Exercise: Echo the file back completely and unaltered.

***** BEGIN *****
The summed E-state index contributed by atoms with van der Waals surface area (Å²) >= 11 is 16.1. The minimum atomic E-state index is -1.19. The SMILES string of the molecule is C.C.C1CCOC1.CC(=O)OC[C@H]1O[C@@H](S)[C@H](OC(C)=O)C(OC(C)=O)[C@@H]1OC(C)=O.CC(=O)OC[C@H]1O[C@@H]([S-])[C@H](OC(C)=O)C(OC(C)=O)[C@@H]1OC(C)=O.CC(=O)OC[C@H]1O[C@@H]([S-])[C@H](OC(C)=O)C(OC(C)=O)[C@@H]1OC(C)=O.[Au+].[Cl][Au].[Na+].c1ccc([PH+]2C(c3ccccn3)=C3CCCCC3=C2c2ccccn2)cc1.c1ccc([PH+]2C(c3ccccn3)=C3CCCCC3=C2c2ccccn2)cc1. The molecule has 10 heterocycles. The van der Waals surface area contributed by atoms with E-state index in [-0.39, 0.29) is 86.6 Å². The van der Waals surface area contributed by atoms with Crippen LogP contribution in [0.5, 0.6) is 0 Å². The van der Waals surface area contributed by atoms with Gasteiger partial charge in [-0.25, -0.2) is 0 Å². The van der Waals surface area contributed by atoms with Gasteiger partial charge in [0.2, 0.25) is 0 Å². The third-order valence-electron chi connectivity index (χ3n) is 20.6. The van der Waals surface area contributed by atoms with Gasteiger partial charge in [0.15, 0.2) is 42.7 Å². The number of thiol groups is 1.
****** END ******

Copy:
The summed E-state index contributed by atoms with van der Waals surface area (Å²) >= 11 is 16.1. The minimum atomic E-state index is -1.19. The SMILES string of the molecule is C.C.C1CCOC1.CC(=O)OC[C@H]1O[C@@H](S)[C@H](OC(C)=O)C(OC(C)=O)[C@@H]1OC(C)=O.CC(=O)OC[C@H]1O[C@@H]([S-])[C@H](OC(C)=O)C(OC(C)=O)[C@@H]1OC(C)=O.CC(=O)OC[C@H]1O[C@@H]([S-])[C@H](OC(C)=O)C(OC(C)=O)[C@@H]1OC(C)=O.[Au+].[Cl][Au].[Na+].c1ccc([PH+]2C(c3ccccn3)=C3CCCCC3=C2c2ccccn2)cc1.c1ccc([PH+]2C(c3ccccn3)=C3CCCCC3=C2c2ccccn2)cc1. The molecule has 10 heterocycles. The van der Waals surface area contributed by atoms with E-state index in [-0.39, 0.29) is 86.6 Å². The van der Waals surface area contributed by atoms with Crippen LogP contribution in [0.5, 0.6) is 0 Å². The van der Waals surface area contributed by atoms with Gasteiger partial charge in [-0.25, -0.2) is 0 Å². The van der Waals surface area contributed by atoms with Gasteiger partial charge in [0.2, 0.25) is 0 Å². The third-order valence-electron chi connectivity index (χ3n) is 20.6. The van der Waals surface area contributed by atoms with Gasteiger partial charge in [0.15, 0.2) is 42.7 Å². The number of thiol groups is 1.